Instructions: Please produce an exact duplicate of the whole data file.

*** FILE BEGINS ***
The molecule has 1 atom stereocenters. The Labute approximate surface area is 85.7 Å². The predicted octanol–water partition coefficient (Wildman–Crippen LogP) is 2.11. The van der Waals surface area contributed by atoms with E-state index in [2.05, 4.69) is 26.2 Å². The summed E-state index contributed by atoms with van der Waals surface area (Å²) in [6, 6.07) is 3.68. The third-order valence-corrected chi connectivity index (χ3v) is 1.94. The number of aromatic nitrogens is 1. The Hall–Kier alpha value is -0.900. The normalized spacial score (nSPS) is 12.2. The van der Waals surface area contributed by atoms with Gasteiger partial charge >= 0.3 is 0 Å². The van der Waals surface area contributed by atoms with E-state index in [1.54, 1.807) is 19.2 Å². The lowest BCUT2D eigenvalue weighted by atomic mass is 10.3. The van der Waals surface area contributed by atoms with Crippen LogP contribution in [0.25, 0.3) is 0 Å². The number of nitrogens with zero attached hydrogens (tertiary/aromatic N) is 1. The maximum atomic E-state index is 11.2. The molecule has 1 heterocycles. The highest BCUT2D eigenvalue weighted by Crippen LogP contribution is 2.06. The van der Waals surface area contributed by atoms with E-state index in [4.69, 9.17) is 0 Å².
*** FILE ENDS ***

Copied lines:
The molecule has 1 atom stereocenters. The Labute approximate surface area is 85.7 Å². The predicted octanol–water partition coefficient (Wildman–Crippen LogP) is 2.11. The van der Waals surface area contributed by atoms with E-state index in [2.05, 4.69) is 26.2 Å². The summed E-state index contributed by atoms with van der Waals surface area (Å²) in [6, 6.07) is 3.68. The third-order valence-corrected chi connectivity index (χ3v) is 1.94. The number of aromatic nitrogens is 1. The Hall–Kier alpha value is -0.900. The normalized spacial score (nSPS) is 12.2. The van der Waals surface area contributed by atoms with Gasteiger partial charge >= 0.3 is 0 Å². The van der Waals surface area contributed by atoms with E-state index in [1.54, 1.807) is 19.2 Å². The lowest BCUT2D eigenvalue weighted by atomic mass is 10.3. The van der Waals surface area contributed by atoms with Crippen LogP contribution in [0.25, 0.3) is 0 Å². The number of nitrogens with zero attached hydrogens (tertiary/aromatic N) is 1. The maximum atomic E-state index is 11.2. The molecule has 1 heterocycles. The highest BCUT2D eigenvalue weighted by Crippen LogP contribution is 2.06. The van der Waals surface area contributed by atoms with E-state index in [4.69, 9.17) is 0 Å².